Blog of Andrés Aravena

# Solving Triangle Peg Puzzle with Unix command line tools

04 May 2020

The board’s state is represented by a strings of 1s and 0s.

We will use an awk script to find all possible movements from a given state.

These are all the valid counter-clockwise jumps

M='124 456 631 259 987 742 36A A98 853'

We build an awk script that tries each jump

echo '#!/usr/bin/awk -f' > next.awk
# first the forward jump
echo $M | tr ' ' '\n' | \ sed -E 's/^(.)(.)(.)$/$\1 \&\&$\2 \&\& !$\3 {o=$0; $\1=0;$\2=0; $\3=1; print$0, "\1-\3";$0=o}/' | \ sed 's/$A/$10/g' >> next.awk echo$M | tr ' ' '\n' | \
awk -F "" '{print "$"$1,"&& $"$2,"&& !$"$3, \
"{o=$0;$"$3"=0;$"$2"=0;$"$1 \ "=1; print$0, \""$3"-"$1"\";$0=o}"}' | \ sed 's/$A/$10/g' >> next.awk # then the same jump backwards echo$M | tr ' ' '\n' | \
sed -E 's/^(.)(.)(.)$/$\3 \&\& $\2 \&\& !$\1 {o=$0;$\3=0; $\2=0;$\1=1; print $0, "\3-\1";$0=o}/' | \
sed 's/$A/$10/g' >> next.awk
# We replace $A for$10 to comply with awk syntax
chmod +x next.awk

Executing these commands results in the following awk script

#!/usr/bin/awk -f
$1 &&$2 && !$4 {o=$0; $1=0;$2=0; $4=1; print$0, "1-4";$0=o}$4 && $5 && !$6 {o=$0;$4=0; $5=0;$6=1; print $0, "4-6";$0=o}
$6 &&$3 && !$1 {o=$0; $6=0;$3=0; $1=1; print$0, "6-1";$0=o}$2 && $5 && !$9 {o=$0;$2=0; $5=0;$9=1; print $0, "2-9";$0=o}
$9 &&$8 && !$7 {o=$0; $9=0;$8=0; $7=1; print$0, "9-7";$0=o}$7 && $4 && !$2 {o=$0;$7=0; $4=0;$2=1; print $0, "7-2";$0=o}
$3 &&$6 && !$10 {o=$0; $3=0;$6=0; $10=1; print$0, "3-A";$0=o}$10 && $9 && !$8 {o=$0;$10=0; $9=0;$8=1; print $0, "A-8";$0=o}
$8 &&$5 && !$3 {o=$0; $8=0;$5=0; $3=1; print$0, "8-3";$0=o}$4 && $2 && !$1 {o=$0;$4=0; $2=0;$1=1; print $0, "4-1";$0=o}
$6 &&$5 && !$4 {o=$0; $6=0;$5=0; $4=1; print$0, "6-4";$0=o}$1 && $3 && !$6 {o=$0;$1=0; $3=0;$6=1; print $0, "1-6";$0=o}
$9 &&$5 && !$2 {o=$0; $9=0;$5=0; $2=1; print$0, "9-2";$0=o}$7 && $8 && !$9 {o=$0;$7=0; $8=0;$9=1; print $0, "7-9";$0=o}
$2 &&$4 && !$7 {o=$0; $2=0;$4=0; $7=1; print$0, "2-7";$0=o}$10 && $6 && !$3 {o=$0;$10=0; $6=0;$3=1; print $0, "A-3";$0=o}
$8 &&$9 && !$10 {o=$0; $8=0;$9=0; $10=1; print$0, "8-A";$0=o}$3 && $5 && !$8 {o=$0;$3=0; $5=0;$8=1; print $0, "3-8";$0=o}

We apply it 8 times over each valid initial condition. First we create all initial positions

seq 10| awk '{for(i=1; i<=10; i++) $i=1;$NR=0; print}'
0 1 1 1 1 1 1 1 1 1
1 0 1 1 1 1 1 1 1 1
1 1 0 1 1 1 1 1 1 1
1 1 1 0 1 1 1 1 1 1
1 1 1 1 0 1 1 1 1 1
1 1 1 1 1 0 1 1 1 1
1 1 1 1 1 1 0 1 1 1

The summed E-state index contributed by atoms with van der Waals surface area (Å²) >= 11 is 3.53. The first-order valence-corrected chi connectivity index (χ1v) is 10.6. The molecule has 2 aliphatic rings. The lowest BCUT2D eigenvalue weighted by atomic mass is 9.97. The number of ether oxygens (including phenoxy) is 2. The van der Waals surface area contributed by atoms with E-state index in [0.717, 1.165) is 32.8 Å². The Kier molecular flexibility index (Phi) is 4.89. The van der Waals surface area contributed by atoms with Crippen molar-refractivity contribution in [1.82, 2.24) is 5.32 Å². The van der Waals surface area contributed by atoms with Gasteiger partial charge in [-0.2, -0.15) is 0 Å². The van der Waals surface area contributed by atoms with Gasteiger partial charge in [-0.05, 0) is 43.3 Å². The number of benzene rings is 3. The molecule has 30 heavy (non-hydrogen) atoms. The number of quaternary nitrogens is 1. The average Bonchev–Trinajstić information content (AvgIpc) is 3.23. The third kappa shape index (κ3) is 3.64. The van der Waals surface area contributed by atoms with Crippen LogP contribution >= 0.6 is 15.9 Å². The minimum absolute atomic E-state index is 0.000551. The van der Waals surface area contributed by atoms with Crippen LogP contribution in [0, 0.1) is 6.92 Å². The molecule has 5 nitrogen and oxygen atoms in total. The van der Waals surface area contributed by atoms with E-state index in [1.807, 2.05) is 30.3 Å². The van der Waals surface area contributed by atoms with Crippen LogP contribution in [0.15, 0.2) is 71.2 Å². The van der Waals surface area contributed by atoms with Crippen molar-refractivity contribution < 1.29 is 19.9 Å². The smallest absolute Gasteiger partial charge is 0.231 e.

1 1 1 1 1 1 1 0 1 1
1 1 1 1 1 1 1 1 0 1
1 1 1 1 1 1 1 1 1 0

then we process each one with a pipeline of next-step evaluations

while read line
do
# we start recording the initial state
echo $line echo$line":" |tr ' ' '-' | \
./next.awk | \ # and we advance one jump
./next.awk | \ # and again
./next.awk | \ # and again
./next.awk | \
./next.awk | \
./next.awk | \
./next.awk | \
./next.awk
done

Finally we contract all the simple jumps that can be compounded

sed 's/1 1/1/g;s/2 2/2/g;s/3 3/3/g;s/4 4/4/g' | \
sed 's/5 5/5/g;s/6 6/6/g;s/7 7/7/g;s/8 8/8/g' | \
sed 's/9 9/9/g;s/A A/A/g' > all_solutions.txt

The file all_solutions.txt contains 84 solutions. There are 12 solutions of lenght five. These are the ones we are looking for. There are also 24 solutions of lenght six, 30 ones of length sever and 18 ones of length eigth.

We calculate the length of shortest paths

MIN=awk '{print NF}' all_solutions.txt | sort -n | head -1

and we print the best solutions

awk -vMIN=\$MIN 'NF==MIN {print}' all_solutions.txt

which happen to be

0 0 1 0 0 0 0 0 0 0 1-0-1-1-1-1-1-1-1-1: 7-2 1-4 9-7-2 6-1-4-6 A-3
0 0 1 0 0 0 0 0 0 0 1-0-1-1-1-1-1-1-1-1: 7-2 1-4 9-7-2 6-4-1-6 A-3
0 1 0 0 0 0 0 0 0 0 1-1-0-1-1-1-1-1-1-1: A-3 1-6 8-A-3 4-6-1-4 7-2
0 1 0 0 0 0 0 0 0 0 1-1-0-1-1-1-1-1-1-1: A-3 1-6 8-A-3 4-1-6-4 7-2
0 0 0 0 0 0 0 1 0 0 1-1-1-0-1-1-1-1-1-1: 1-4 7-2 6-1-4 9-7-2-9 A-8
0 0 0 0 0 0 0 1 0 0 1-1-1-0-1-1-1-1-1-1: 1-4 7-2 6-1-4 9-2-7-9 A-8
0 0 0 0 0 0 0 0 1 0 1-1-1-1-1-0-1-1-1-1: 1-6 A-3 4-1-6 8-3-A-8 7-9
0 0 0 0 0 0 0 0 1 0 1-1-1-1-1-0-1-1-1-1: 1-6 A-3 4-1-6 8-A-3-8 7-9
0 0 0 1 0 0 0 0 0 0 1-1-1-1-1-1-1-0-1-1: A-8 7-9 3-A-8 2-9-7-2 1-4
0 0 0 1 0 0 0 0 0 0 1-1-1-1-1-1-1-0-1-1: A-8 7-9 3-A-8 2-7-9-2 1-4
0 0 0 0 0 1 0 0 0 0 1-1-1-1-1-1-1-1-0-1: 7-9 A-8 2-7-9 3-A-8-3 1-6
0 0 0 0 0 1 0 0 0 0 1-1-1-1-1-1-1-1-0-1: 7-9 A-8 2-7-9 3-8-A-3 1-6

In the final output the first 10 columns represent the final state, the next one represent the initial state, and the columns 12 to 16 represent the solution’s jumps.

We can see that there are two solutions for each valid initial condition. These two solutions are specular symmetries, one going clockwise, the other going counter-clockwise. Discounting this effect, there is only one solution for each initial state. There are 6 initial states, with three rotational symmetries and two specular symmetries. In other words, there is essentially one solution, except symmetries.